Samuel Dubik Mahama, the Managing Director of the Energy Company of Ghana (ECG), has disclosed how seasonality and weather affect earnings from the selling of energy.
He claims that every time it rains in any section of the nation, ECG loses over GH¢25 million, since chilly weather tends to reduce consumption.
Mr Mahama made this revelation while discussing the topic “The Big Power Debate: The High Cost of Keeping the Lights On” on JoyNews’ PM Express.
“Before the rainy season set in, ECG was averaging between GH¢40 to GH¢50 million a day. Now any day that you see rain, note that we’re down by GH¢25 million,” he told host Evans Mensah on Monday.
Mr. Mahama said he gets depressed every time he sees rain, pointing out that the nation has been having a long wet season this year.
“We plan all-year round with the same tariff. In certain parts of the world the tariff is not flat. When its cold, it varies from when it is hot and they find a way to balance it out. But we have a tariff that runs all year without considering the down periods.
“So clearly consumption will be less during these periods and definitely revenue collected will not be adequate to cover the shortfalls.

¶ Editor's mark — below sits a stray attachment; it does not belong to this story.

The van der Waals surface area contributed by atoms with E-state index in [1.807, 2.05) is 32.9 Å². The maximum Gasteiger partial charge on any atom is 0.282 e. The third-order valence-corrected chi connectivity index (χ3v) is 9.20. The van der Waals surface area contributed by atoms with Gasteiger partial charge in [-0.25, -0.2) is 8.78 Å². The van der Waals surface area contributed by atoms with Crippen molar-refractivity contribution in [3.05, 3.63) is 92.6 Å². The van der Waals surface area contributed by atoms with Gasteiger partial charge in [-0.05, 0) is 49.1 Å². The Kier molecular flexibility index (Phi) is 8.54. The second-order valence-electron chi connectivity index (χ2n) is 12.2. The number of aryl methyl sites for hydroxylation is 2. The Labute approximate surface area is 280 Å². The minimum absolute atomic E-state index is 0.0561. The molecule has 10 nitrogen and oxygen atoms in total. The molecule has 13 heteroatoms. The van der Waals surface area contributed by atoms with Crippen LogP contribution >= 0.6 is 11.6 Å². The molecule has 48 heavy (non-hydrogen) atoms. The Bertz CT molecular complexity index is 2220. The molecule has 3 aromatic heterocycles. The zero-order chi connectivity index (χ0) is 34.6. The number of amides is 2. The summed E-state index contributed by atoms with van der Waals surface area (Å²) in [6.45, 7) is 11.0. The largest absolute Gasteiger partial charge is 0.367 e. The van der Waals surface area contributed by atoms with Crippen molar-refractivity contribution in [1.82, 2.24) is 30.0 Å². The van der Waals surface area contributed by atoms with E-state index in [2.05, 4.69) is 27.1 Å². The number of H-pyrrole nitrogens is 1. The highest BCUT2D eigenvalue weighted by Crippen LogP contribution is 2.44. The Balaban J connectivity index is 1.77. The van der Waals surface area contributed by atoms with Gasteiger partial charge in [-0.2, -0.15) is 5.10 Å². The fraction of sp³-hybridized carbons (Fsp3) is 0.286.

It is about how people live, and how buildings are constructed. With most people, they are comfortable with just the fresh air, they are fine and they are not going to consume a lot because everybody is actually on the path on conservation.”
The Managing Director also spoke about the difficulties in operations caused by inclement weather.
He said that rain makes it harder to collect money since it makes it harder to read meters and do other operational tasks.
He did, however, reassure clients that ECG will finally recover the outstanding monies from them despite these difficulties.
“The truth of the matter is whatever is consumed I’ll still collect it along the line, but that particular day that it has rained, I may be unable to collect monies owed me by customers.”
Ghanaians have recently been through a few power outages, the most recent of which was attributed to a shortage of gas to power facilities in Tema and Takoradi.
The West African Gas Pipeline Company provides gas to the Ghana National Petroleum Corporation (GNPC), which then supplies the gas to the power plants. The GNPC has cleared itself of any responsibility and blamed ECG for not fulfilling its obligation to settle the debt and pay the West African Gas Pipeline Company for the gas delivery.